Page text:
The Thai use the same week, month and year subdivisions as in the West.
The name of each day of the week is prefixed by the word WUN “day” instead of ending with the syllable “-day” as in English.
Officially and commercially they observe Saturday afternoons and Sundays as holidays.
Their own religious holiday corresponding to Sunday, however, is a day called WUN PRA “Priest’s Day” which is largely observed in the agricultural districts, and even in Bangkok is the general day for going to the WUT or Temple if possible.
As this day falls on the 8th and 15th of the waxing and waning of the Moon it usually falls on a different day each week and is rather difficult to calculate, but most Thai calendars show it.
January 1st is observed as a holiday although the actual Thai New Year falls on the 13th, 14th or 15th of April depending on the moon and is the occasion of the SONG GRAHN festival commonly known as the “Water Festival”.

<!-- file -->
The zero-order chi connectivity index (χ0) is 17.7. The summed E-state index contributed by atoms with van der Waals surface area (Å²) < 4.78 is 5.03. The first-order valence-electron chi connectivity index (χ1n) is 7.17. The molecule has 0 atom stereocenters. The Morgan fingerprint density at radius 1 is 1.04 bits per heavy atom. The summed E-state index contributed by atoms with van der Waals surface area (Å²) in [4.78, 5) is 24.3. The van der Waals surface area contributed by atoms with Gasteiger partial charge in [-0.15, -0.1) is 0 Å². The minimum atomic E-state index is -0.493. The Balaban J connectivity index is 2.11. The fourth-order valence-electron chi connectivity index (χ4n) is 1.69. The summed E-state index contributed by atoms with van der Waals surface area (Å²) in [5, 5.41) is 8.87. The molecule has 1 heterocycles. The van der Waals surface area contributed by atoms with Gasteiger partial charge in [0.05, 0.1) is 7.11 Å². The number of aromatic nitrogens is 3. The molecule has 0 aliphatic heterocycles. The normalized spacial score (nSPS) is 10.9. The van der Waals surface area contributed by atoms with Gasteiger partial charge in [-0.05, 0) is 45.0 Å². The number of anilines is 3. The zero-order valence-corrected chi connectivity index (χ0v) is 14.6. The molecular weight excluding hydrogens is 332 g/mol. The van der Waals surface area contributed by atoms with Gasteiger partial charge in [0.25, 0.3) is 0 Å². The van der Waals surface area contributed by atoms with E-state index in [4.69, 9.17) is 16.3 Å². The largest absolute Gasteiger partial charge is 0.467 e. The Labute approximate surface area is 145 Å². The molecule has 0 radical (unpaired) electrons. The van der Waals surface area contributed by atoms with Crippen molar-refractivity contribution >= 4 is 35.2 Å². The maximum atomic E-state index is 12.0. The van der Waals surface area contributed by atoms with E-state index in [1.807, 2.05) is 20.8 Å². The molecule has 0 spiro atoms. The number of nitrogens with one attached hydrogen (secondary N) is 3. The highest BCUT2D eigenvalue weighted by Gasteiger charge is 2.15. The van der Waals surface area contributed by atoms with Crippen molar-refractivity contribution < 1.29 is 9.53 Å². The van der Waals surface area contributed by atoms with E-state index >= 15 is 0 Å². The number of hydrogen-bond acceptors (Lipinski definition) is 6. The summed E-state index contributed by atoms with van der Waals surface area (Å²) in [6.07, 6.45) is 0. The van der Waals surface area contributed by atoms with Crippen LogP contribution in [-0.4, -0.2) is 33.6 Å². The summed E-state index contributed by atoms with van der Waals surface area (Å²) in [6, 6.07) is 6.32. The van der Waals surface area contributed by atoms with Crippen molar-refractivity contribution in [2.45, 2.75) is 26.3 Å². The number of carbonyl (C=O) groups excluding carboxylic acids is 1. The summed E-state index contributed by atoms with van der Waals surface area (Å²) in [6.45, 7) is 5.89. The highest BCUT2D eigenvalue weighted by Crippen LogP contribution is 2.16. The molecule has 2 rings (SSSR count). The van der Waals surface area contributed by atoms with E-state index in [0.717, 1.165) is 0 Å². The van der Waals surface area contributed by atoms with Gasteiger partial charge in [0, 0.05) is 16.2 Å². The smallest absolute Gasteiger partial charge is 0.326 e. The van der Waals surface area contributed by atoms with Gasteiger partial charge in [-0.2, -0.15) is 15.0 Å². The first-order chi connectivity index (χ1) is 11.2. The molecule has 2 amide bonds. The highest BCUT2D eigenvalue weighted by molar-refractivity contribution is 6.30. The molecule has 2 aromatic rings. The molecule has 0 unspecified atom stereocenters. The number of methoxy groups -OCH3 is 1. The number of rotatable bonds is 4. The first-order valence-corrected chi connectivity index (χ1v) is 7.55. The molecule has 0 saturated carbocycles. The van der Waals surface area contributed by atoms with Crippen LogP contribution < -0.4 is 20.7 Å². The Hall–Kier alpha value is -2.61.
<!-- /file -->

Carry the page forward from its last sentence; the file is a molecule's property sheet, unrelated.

It is not observed as an official holiday in Bangkok although it is a great holiday period in the northern provinces.
The months in Thai are named after the signs of the Zodiac and their names are rather complicated.
Many Thai themselves have difficulty in working out which month follows which and will often run through them until they come to the one they want. As it is hardly necessary to try and remember the names of the months at this stage, they are given in Appendix 2 for reference.
When referring to a month we always use the word DEU-AN “month” in front of the name of the month.
Years in Thailand are usually specified in relation to the Buddhist Era which is obtained by adding 543 to the Christian Era.
This is indicated by the prefix B.E. (Buddhist Era) in English or พ.ศ. in Thai which is short for,
Newspapers very often use the Christian
calendar and in this case the abbreviation is,
A.D. 1971 = B.E. 2514 =
This spoken as, POR SOR SORNG PUN HAH ROY SIP SEE or, KOR SOR PUN GOW ROY JET
Generated by Lyndon Hill on Thu Jul 20 18:40:31 BST 2006.
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